• Visiting Hill 60: I had no idea what ‘Hill 60’ was, knowing only that it had been the high ground which was occupied by the German army. When we got there, seeing how uneven the ground still is after being repeatedly churned up during the war was unbelievable, making this a moving site for illustrating the lasting scars of war on the countryside. I had never seen earth that was so potholed before in my life and probably wouldn’t have believed you had you told me that after 100 years the earth would still be disrupted as such. Paula also told us a quirky fact here, in that they actually have to use sheep to cut the grass, as the earth is still so bumpy and full of shrapnel that to use a lawnmower would just be too dangerous. Shocking as this fact is, it certainly sticks in the mind, and is just the kind of thing that would be completely lost without a tour guide.
  • The Last Post Ceremony at the Menin Gate: The Menin Gate is an incredible structure to enjoy a walk around during the day, as it commemorates over 50,000 British and Commonwealth soldiers whose graves are unknown. But it is every evening, at 8pm, when the Menin Gate really comes to life, being the location of a daily remembrance ceremony which is hugely popular for visitors to Ypres. For me, it was witnessing the great respect with which the ceremony was conducted, as well as seeing the elderly couple in front of me hold hands, clearly overwhelmed, when I began to appreciate just what the act of remembrance is all about.

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  • Shopping – of a chocolate kind: On our last morning we visited the local chocolate shop in Ypres. As I stepped inside the shop, it was as if everything were moving in slow motion, the glittering shelves of cellophane housing hundreds and hundreds of bags of sweeties, chocolates and biscuits enticing me in. What can I say? Ten minutes later I emerged triumphant, with a bag of goodies and the sneaking suspicion that I would be pretty popular once I returned home.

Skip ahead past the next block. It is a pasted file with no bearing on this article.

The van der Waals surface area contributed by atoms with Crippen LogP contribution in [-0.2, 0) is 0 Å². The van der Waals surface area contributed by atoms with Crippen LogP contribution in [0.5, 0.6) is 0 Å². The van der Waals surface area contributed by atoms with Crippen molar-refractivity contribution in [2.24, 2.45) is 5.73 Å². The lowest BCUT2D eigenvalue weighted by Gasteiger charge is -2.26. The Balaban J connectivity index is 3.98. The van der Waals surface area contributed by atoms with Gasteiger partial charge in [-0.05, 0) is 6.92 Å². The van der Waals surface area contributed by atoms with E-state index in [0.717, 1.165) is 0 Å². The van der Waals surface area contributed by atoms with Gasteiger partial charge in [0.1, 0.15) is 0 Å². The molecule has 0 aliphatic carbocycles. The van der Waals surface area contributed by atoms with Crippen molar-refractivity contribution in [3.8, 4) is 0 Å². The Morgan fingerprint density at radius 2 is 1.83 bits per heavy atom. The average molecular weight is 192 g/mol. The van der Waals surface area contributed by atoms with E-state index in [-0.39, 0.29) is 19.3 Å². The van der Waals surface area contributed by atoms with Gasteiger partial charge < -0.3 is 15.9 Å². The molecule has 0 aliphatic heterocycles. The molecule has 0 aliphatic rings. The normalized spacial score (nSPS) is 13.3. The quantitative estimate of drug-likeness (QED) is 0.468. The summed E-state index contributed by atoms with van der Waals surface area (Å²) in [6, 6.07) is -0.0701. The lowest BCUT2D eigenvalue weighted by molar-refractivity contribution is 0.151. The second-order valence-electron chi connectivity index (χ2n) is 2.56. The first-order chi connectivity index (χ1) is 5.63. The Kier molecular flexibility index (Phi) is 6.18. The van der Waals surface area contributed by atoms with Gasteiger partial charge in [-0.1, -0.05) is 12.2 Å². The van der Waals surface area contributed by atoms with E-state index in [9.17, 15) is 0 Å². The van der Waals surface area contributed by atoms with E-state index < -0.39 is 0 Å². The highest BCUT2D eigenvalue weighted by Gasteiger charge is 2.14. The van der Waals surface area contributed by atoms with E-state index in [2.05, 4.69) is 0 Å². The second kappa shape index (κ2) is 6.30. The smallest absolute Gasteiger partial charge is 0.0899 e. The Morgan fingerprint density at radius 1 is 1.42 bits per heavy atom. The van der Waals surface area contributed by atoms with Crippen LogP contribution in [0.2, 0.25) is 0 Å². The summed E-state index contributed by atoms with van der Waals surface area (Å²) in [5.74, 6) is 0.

• The Ramparts Cemetery: We went for a walk to the Ramparts Cemetery in Ypres, which is a very pretty little cemetery overlooking a lake. Having never seen a WWI Commonwealth cemetery before, what hit me was just how pristine it was. The rows of headstones were beautifully clean and well maintained, while the plants gave the feel of being in a peaceful English garden, where people are encouraged to walk around and take in the lovely surroundings, as is indeed the aim. One of my lasting memories from the whole trip happened here, when I saw a headstone engraved with the words “Gone but not forgotten from his loving wife and baby Peggy”. Out of everything I had seen, it was this simple message from a grieving family which really brought home the fact that these headstones were commemorating real people who once had families and their whole lives ahead of them.
  • Finding my surname at Tyne Cot Cemetery: As we were leaving, I happened to spot some ‘Weaver’ names on the memorial wall. If I had learnt one thing on this trip, it was that trying to comprehend suffering and loss on a large scale is all but impossible. You will, however, be blindsided when you least expect it. It may be a photo propped against a headstone, a personal message, or simply a name – perhaps even your own – which makes it all terribly real. This would also be an incredibly effective way to engage schoolchildren with their past, as I learnt there is nothing more humbling than standing looking at your own surname, written on a memorial wall for the fallen.